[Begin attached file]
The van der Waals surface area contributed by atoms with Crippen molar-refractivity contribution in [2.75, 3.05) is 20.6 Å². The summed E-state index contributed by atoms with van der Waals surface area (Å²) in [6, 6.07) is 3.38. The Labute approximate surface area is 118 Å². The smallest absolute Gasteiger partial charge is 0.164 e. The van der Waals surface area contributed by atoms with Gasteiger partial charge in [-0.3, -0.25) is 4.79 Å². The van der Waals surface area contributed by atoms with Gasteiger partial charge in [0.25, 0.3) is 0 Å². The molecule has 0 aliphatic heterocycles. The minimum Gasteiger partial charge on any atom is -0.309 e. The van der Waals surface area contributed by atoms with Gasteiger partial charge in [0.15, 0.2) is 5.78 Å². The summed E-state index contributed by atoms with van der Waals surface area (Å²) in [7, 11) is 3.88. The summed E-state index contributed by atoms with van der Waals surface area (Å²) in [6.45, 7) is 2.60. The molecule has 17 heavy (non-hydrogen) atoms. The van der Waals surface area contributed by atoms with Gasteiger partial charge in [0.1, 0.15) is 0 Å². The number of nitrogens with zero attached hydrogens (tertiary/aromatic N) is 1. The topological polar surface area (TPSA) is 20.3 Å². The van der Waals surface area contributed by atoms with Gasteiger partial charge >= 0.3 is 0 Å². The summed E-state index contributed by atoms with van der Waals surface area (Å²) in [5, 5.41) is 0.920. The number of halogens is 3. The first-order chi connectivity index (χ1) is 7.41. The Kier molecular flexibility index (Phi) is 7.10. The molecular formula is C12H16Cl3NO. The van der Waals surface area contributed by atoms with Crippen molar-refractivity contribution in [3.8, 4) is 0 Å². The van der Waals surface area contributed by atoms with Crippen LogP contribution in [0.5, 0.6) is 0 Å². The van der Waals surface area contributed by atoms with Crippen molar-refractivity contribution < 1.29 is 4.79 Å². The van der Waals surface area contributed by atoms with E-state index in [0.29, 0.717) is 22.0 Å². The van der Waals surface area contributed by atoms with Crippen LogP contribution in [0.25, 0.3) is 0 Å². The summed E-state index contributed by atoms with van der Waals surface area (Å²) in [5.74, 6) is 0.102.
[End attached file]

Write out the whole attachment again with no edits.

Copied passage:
The van der Waals surface area contributed by atoms with Crippen molar-refractivity contribution in [2.75, 3.05) is 20.6 Å². The summed E-state index contributed by atoms with van der Waals surface area (Å²) in [6, 6.07) is 3.38. The Labute approximate surface area is 118 Å². The smallest absolute Gasteiger partial charge is 0.164 e. The van der Waals surface area contributed by atoms with Gasteiger partial charge in [-0.3, -0.25) is 4.79 Å². The van der Waals surface area contributed by atoms with Gasteiger partial charge in [0.25, 0.3) is 0 Å². The molecule has 0 aliphatic heterocycles. The minimum Gasteiger partial charge on any atom is -0.309 e. The van der Waals surface area contributed by atoms with Gasteiger partial charge in [0.15, 0.2) is 5.78 Å². The summed E-state index contributed by atoms with van der Waals surface area (Å²) in [7, 11) is 3.88. The summed E-state index contributed by atoms with van der Waals surface area (Å²) in [6.45, 7) is 2.60. The molecule has 17 heavy (non-hydrogen) atoms. The van der Waals surface area contributed by atoms with Gasteiger partial charge in [0.1, 0.15) is 0 Å². The number of nitrogens with zero attached hydrogens (tertiary/aromatic N) is 1. The topological polar surface area (TPSA) is 20.3 Å². The van der Waals surface area contributed by atoms with Gasteiger partial charge >= 0.3 is 0 Å². The summed E-state index contributed by atoms with van der Waals surface area (Å²) in [5, 5.41) is 0.920. The number of halogens is 3. The first-order chi connectivity index (χ1) is 7.41. The Kier molecular flexibility index (Phi) is 7.10. The molecular formula is C12H16Cl3NO. The van der Waals surface area contributed by atoms with Crippen molar-refractivity contribution in [3.8, 4) is 0 Å². The van der Waals surface area contributed by atoms with Crippen LogP contribution in [0.5, 0.6) is 0 Å². The van der Waals surface area contributed by atoms with Crippen molar-refractivity contribution < 1.29 is 4.79 Å². The van der Waals surface area contributed by atoms with E-state index in [0.29, 0.717) is 22.0 Å². The van der Waals surface area contributed by atoms with Crippen LogP contribution in [0.25, 0.3) is 0 Å². The summed E-state index contributed by atoms with van der Waals surface area (Å²) in [5.74, 6) is 0.102.